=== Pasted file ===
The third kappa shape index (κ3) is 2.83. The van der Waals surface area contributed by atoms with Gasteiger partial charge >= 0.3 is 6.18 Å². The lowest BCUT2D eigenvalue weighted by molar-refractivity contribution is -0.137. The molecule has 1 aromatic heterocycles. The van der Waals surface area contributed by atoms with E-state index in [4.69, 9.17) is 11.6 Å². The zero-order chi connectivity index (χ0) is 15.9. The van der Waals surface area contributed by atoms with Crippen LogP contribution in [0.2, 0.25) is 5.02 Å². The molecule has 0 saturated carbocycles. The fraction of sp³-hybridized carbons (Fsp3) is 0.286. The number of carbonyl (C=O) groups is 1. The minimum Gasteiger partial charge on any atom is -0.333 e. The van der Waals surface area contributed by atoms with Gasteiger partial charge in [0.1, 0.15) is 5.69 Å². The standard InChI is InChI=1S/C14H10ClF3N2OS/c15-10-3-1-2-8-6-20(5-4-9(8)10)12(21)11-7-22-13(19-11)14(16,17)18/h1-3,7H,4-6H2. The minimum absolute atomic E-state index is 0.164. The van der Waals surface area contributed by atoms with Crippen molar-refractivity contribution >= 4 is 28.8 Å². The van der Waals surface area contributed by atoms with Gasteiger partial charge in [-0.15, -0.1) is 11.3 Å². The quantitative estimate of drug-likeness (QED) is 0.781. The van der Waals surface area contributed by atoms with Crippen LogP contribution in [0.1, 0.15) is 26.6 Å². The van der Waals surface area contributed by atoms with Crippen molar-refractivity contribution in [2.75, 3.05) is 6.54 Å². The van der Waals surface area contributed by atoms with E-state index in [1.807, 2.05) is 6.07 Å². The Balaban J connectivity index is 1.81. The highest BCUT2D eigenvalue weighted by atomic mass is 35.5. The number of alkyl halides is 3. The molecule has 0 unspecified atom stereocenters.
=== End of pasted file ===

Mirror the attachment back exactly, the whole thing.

The third kappa shape index (κ3) is 2.83. The van der Waals surface area contributed by atoms with Gasteiger partial charge >= 0.3 is 6.18 Å². The lowest BCUT2D eigenvalue weighted by molar-refractivity contribution is -0.137. The molecule has 1 aromatic heterocycles. The van der Waals surface area contributed by atoms with E-state index in [4.69, 9.17) is 11.6 Å². The zero-order chi connectivity index (χ0) is 15.9. The van der Waals surface area contributed by atoms with Crippen LogP contribution in [0.2, 0.25) is 5.02 Å². The molecule has 0 saturated carbocycles. The fraction of sp³-hybridized carbons (Fsp3) is 0.286. The number of carbonyl (C=O) groups is 1. The minimum Gasteiger partial charge on any atom is -0.333 e. The van der Waals surface area contributed by atoms with Gasteiger partial charge in [0.1, 0.15) is 5.69 Å². The standard InChI is InChI=1S/C14H10ClF3N2OS/c15-10-3-1-2-8-6-20(5-4-9(8)10)12(21)11-7-22-13(19-11)14(16,17)18/h1-3,7H,4-6H2. The minimum absolute atomic E-state index is 0.164. The van der Waals surface area contributed by atoms with Crippen molar-refractivity contribution >= 4 is 28.8 Å². The van der Waals surface area contributed by atoms with Gasteiger partial charge in [-0.15, -0.1) is 11.3 Å². The quantitative estimate of drug-likeness (QED) is 0.781. The van der Waals surface area contributed by atoms with Crippen LogP contribution in [0.1, 0.15) is 26.6 Å². The van der Waals surface area contributed by atoms with Crippen molar-refractivity contribution in [2.75, 3.05) is 6.54 Å². The van der Waals surface area contributed by atoms with E-state index in [1.807, 2.05) is 6.07 Å². The Balaban J connectivity index is 1.81. The highest BCUT2D eigenvalue weighted by atomic mass is 35.5. The number of alkyl halides is 3. The molecule has 0 unspecified atom stereocenters.